Apr. 23rd, 2010

starlady: a circular well of books (well of books)
Actually the Shakespeare post comes later, but regardless, Happy Birth- and Death-day, Mr. Shakespeare! And Happy Birthday, [personal profile] recessional!


[community profile] tenwomen - 10 stories, 10 female characters, 1 year, 1 challenge.

[community profile] sagarawest - comm co-modded by me, for all your Michelle Sagara West books & fandom needs!

[community profile] thebainherald - comm modded by me, for all your Garth Nix books & fandom needs!

[community profile] three_weeks_for_dw - celebrating Dreamwidth's one year anniversary with three weeks of DW-exclusive content. I'm so excited.


Also, on the book fandom front, I've been contemplating the idea of importing [livejournal.com profile] youngwizards, and also possibly creating a Megan Whalen Turner comm along the lines of [livejournal.com profile] sounis. Thoughts?
starlady: a circular well of books (well of books)
Sweet love, renew thy force; be it not said
Thy edge should blunter be than appetite,
Which but today by feeding is allayed,
Tomorrow sharpened in his former might;
So, love, be thou; although today thou fill
Thy hungry eyes even till they wink with fullness,
Tomorrow see again, and do not kill
The spirit of love with a perpetual dullness;
Let this sad interim like the ocean be
Which parts the shore, where two contracted new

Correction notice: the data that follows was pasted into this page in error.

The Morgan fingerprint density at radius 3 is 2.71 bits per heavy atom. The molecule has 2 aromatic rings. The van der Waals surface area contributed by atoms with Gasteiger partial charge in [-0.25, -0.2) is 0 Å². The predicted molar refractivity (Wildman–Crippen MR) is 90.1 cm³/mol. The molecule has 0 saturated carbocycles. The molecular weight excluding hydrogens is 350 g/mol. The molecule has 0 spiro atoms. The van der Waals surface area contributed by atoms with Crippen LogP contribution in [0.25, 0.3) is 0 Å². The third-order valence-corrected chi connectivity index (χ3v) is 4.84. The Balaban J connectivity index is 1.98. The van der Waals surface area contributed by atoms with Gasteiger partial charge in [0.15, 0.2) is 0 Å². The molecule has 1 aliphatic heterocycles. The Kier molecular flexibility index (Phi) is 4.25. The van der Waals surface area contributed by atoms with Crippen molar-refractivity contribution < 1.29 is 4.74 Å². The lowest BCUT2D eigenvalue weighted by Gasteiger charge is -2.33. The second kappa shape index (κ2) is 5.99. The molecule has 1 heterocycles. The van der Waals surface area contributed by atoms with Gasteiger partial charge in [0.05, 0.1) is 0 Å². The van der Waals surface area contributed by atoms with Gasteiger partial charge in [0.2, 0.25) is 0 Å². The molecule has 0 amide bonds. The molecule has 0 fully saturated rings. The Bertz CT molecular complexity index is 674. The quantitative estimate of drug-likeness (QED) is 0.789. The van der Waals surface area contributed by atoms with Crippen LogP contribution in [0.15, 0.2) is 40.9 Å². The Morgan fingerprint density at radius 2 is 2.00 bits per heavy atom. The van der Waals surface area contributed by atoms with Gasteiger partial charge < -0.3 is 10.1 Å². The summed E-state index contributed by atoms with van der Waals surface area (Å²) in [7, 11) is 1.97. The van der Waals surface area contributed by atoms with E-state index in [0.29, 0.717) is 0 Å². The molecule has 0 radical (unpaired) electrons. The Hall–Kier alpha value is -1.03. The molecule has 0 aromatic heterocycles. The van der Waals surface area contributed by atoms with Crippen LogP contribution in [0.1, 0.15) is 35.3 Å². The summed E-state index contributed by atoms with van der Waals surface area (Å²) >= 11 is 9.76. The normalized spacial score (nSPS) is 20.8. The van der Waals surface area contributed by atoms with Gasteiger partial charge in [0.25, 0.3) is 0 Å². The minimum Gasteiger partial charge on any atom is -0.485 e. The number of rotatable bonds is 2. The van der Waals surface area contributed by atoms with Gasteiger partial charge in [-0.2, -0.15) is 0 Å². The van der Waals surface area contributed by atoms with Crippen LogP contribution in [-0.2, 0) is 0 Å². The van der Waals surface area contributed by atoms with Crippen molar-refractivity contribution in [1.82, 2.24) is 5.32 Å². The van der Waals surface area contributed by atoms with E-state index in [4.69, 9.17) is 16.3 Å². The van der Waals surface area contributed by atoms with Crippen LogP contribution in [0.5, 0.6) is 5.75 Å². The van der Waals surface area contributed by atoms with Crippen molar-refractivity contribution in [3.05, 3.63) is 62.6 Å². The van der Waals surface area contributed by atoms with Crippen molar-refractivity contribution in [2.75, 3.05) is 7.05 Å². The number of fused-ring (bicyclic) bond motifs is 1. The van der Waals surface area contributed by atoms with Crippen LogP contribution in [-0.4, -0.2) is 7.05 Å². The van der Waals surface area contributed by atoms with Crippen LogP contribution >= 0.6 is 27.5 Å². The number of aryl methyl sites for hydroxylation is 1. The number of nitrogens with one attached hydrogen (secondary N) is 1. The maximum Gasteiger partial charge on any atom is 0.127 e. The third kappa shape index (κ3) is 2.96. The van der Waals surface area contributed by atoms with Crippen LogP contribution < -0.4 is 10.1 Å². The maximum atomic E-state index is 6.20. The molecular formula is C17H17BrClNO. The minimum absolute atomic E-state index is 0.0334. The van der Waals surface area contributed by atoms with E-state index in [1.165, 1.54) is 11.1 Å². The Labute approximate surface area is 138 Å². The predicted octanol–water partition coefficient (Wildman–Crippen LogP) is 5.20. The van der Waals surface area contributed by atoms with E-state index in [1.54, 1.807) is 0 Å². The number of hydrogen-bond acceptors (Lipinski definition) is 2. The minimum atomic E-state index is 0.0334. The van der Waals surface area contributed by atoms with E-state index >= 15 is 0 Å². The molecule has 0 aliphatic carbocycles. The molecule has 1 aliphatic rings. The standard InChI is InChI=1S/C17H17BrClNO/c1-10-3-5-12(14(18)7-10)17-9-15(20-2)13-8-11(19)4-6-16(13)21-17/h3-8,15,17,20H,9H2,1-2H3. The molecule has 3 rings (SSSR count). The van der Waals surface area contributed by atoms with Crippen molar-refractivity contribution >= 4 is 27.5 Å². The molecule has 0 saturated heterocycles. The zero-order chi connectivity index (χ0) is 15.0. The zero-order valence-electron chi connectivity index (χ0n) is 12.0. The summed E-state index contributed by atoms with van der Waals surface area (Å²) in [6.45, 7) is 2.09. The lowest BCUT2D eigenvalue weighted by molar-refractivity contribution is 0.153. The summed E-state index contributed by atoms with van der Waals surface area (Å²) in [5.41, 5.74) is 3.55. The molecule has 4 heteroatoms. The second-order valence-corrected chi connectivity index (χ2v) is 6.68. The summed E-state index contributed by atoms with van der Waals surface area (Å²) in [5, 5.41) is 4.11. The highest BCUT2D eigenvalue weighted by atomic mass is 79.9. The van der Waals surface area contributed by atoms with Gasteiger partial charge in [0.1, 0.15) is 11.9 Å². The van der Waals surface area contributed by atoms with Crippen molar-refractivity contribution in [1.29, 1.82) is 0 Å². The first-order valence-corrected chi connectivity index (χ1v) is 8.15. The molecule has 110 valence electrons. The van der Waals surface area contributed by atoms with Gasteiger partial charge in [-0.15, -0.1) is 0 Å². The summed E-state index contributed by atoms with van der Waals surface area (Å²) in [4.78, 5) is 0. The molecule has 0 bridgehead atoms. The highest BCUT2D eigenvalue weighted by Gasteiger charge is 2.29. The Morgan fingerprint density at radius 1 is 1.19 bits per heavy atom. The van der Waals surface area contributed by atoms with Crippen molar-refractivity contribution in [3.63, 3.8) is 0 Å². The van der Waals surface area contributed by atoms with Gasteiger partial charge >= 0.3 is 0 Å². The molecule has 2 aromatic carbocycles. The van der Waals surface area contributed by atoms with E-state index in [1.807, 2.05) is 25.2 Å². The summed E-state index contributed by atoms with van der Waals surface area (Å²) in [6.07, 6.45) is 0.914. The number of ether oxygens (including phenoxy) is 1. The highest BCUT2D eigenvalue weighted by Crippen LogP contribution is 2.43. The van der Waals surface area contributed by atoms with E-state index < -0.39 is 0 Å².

Come daily to the banks, that when they see
Return of love, more blessed may be the view;
     Or call it winter, which being full of care
     Makes summer’s welcome thrice more wished, more rare.

     --William Shakespeare, Sonnets, 56


This is actually a teaser for one of my planned [community profile] three_weeks_for_dw posts (yes, the Shakespeare & Catullus one): 

In and of itself, Sonnet 56 is not especially remarkable. Lines 5 and 7 are unmetrical even with elisions, and the poem sounds rather trite, at least in the ‘fill/till/kill’ internal rhyme of lines 5-7. What is remarkable here is the image in the last quatrain, which Stephen Booth describes as “imprecise” and “not obviously pertinent either to what precedes [its lines] or to what follows” (231). According to Booth, most critics have desultorily conjectured a reference to the story of Hero and Leander in this quatrain, but he is right in that the sense of that story is not quite the same as the situation Shakespeare depicts (231). To a reader of Catullus, however, these four lines will inevitably suggest poem 64 and its unforgettable description of Ariadne and Theseus.

For the record, there are better sonnets in the sequence (such as this one, which I posted last year), but individually and collectively the sonnets repay repeat reading in spades.

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